Leading the Pac-12 in scoring defense (16.9), the Huskies will get one of their biggest tests Saturday when they face senior RB Devontae Booker of the Utah Utes.
It’s astonishing, really, what the University of Washington football team has accomplished defensively this season considering that, from the 2014 squad, the Huskies lost DT Danny Shelton (Browns), CB Marcus Peters (Chiefs) and (LB) Shaq Thompson (Panthers) in the first round of the NFL draft and (LB) Hau’oli Kikaha (Saints) in the second.
A regression seemed inevitable with so many young players returning. Yet the Huskies are allowing 16.9 points per game, the stingiest mark in the Pac-12, and ahead of No. 2 Utah (21.4). The previous year, with all the future high NFL draft picks, the Huskies permitted 24.8.
“Washington is probably playing its best football of the season,” Utah coach Kyle Whittingham said this week as he launched preparations to bring his No. 13-ranked Utes (7-1) to Seattle to face the Huskies (4-4) Saturday at 4:30 p.m. (FOX TV).
“They had a great game against Arizona (won 49-3), and hit on all cylinders. They really had their way in that game for the entire 60 minutes. So we’ve got a big challenge ahead of us up at their place. Washington is the one team that we have not beat yet since we joined the Pac-12 (0-2), so it’s going to be a challenge for our guys to step up. There are a lot of parallels in how both teams have operated this season.”
Given the way college football has advanced offensively over the past 15 years, it’s unlikely any Washington team will ever match the 1991 Huskies, who allowed 8.41 points per game over 12 contests. That’s the only modern-era UW team to hold opponents to single digits.
But Washington’s current 16.9 average compares favorably to all Huskies teams that won bowl games since the 1991 co-national champion.
|Year||Bowl||PA||UW defensive stars|
|1992||Rose||12.3||Dave Hoffman, DeMarco Farr, Tommie Smith|
|2015||TBD||16.9||Azeem Victor, Travis Feeney, Budda Baker|
|1997||Aloha||19.6||Jason Chorak, Lester Towns, Tony Parrish|
|2001||Rose||20.5||Larry Triplett, Curtis Williams, Hakim Akbar|
|2013||Hunger||22.8||Danny Shelton, Shaq Thompson, Marcus Peters|
|2010||Holiday||29.3||Mason Foster, Desmond Trufant, Alameda Ta’amu|
“First of all, Chris Petersen is an exceptional coach,” Whittingham said. “He had that great run at Boise State and now he’s putting his stamp on the UW program. We’re winning in similar fashion with really good defense, especially in the red zone, and being efficient on offense.”
The best part of the Utah offense is senior RB Devontae Booker, who figures to present the Huskies with the biggest load they have faced this season. Booker is a Sacramento native who signed with Washington State out of high school, but then enrolled in American River College in his hometown. He joined the Utes last year, made the All-Pac-12 team and scored 21 touchdowns in a season and a half. Among Booker’s achievements:
“Booker is obviously the focal point of our offense,” said Whittingham. “You know what you are going to get pretty much every week. He runs hard, is an exceptional receiver out of the backfield. He’s a guy that we count on every single week to deliver, and he does. He’s our guy.”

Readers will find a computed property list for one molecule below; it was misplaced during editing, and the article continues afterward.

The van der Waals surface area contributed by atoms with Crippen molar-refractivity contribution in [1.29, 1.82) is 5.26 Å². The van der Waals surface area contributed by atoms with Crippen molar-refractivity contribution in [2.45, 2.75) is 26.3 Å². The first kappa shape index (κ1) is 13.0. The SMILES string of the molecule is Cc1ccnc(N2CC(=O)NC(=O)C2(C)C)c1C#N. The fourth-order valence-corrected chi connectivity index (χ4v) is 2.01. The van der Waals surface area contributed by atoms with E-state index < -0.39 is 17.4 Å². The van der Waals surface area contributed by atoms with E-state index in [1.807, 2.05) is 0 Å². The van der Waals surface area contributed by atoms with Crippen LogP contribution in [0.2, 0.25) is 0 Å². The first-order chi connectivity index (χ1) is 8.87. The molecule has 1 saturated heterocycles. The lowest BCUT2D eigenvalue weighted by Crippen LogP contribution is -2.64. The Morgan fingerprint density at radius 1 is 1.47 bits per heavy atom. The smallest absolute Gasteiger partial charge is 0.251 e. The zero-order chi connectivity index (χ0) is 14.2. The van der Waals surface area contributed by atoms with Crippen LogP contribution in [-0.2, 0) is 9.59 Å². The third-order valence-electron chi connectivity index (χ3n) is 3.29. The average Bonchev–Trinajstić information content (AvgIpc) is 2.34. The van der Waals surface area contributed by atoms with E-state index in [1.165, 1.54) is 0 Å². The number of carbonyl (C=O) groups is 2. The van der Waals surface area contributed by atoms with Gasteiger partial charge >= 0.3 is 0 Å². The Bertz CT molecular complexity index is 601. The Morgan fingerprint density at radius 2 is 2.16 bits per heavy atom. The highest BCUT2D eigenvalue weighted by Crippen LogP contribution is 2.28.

Booker is also Dennis Erickson’s guy. The 68-year-old vagabond is in his third season as Utah’s assistant head coach and running backs coach, following 13 previous jobs, including stints as head coach at Washington State (1987-88) and with the Seahawks (1995-98).
It’s hard to tell which achievement says the most about Erickson. He has won two national championships (at Miami), been head coach at six universities and with two NFL franchises, is the only man to win Pac-12 Coach of the Year at three schools, won coach of the year awards in the Big Sky and Big East, and coached 16 All-America choices, including winners of the Heisman, Outland, Lou Groza, Vince Lombardi, Davey O’Brien, Johnny Unitas and Bronko Nagurski awards.
On the other hand, getting hired 14 times from one end of the country to the other also says a lot about the Everett native. He’s either a man much in demand or he wears out a lot of welcomes, we haven’t figured out which. But this much we do know: Not even basketball’s Larry Brown, that sport’s ultimate wandering coach, has been employed more times. How their jobs stack up:
|Larry Brown||Dennis Erickson|
|1965-67 — North Carolina (asst)||1971-73 — Montana St. (asst)|
|1972-74 — Carolina Cougars (ABA)||1974-75 — Idaho (asst)|
|1974-79 — Denver Nuggets (ABA, NBA)||1976-78 — Fresno State (OC)|
|1979-81 — UCLA Bruins||1979-81 — San Jose St. (OC)|
|1981-83 — New Jersey Nets||1982-85 — Idaho (head coach)|
|1983-89 — Kansas Jayhawks||1986 — Wyoming (head coach)|
|1988-92 — San Antonio Spurs||1987-88 — Washington St. (head coach)|
|1992-93 — Los Angele Clippers||1989-94 — Miami (head coach)|
|1993-97 — Indiana Pacers||1995-98 — Seattle Seahawks (HC)|
|1997-03 — Philadelphia 76ers||1999-02 — Oregon St. (head coach)|
|2003-05 — Detroit Pistons||2003-05 — SF 49ers (head coach)|
|2005-06 — New York Knicks||2006 — Idaho (head coach)|
|2008-10 — Charlotte Bobcats||2007-11 — Arizona St. (head coach)|
|2012-now — Southern Methodist||2013-now — Utah (asst HC, RBs)|
Utah is ranked in the Associated Press Top 25 for the ninth consecutive week . . . Utah is 2-0 against the Pac-12 North with wins over Oregon and California, both winners over Washington . . . Washington is 8-0 all-time against Utah . . . Utah defensive coordinator John Pease coached Washington’s defensive line from 1979-82 when the Huskies played in four bowls — two Rose, Sun and Aloha. During that time, Pease coached all-conference players Doug Martin, Mark Lee, Ray Horton, Fletcher Jenkins, Mark Jerue and Mark Stewart. This year, Pease coaches the No. 2 scoring defense in the Pac-12.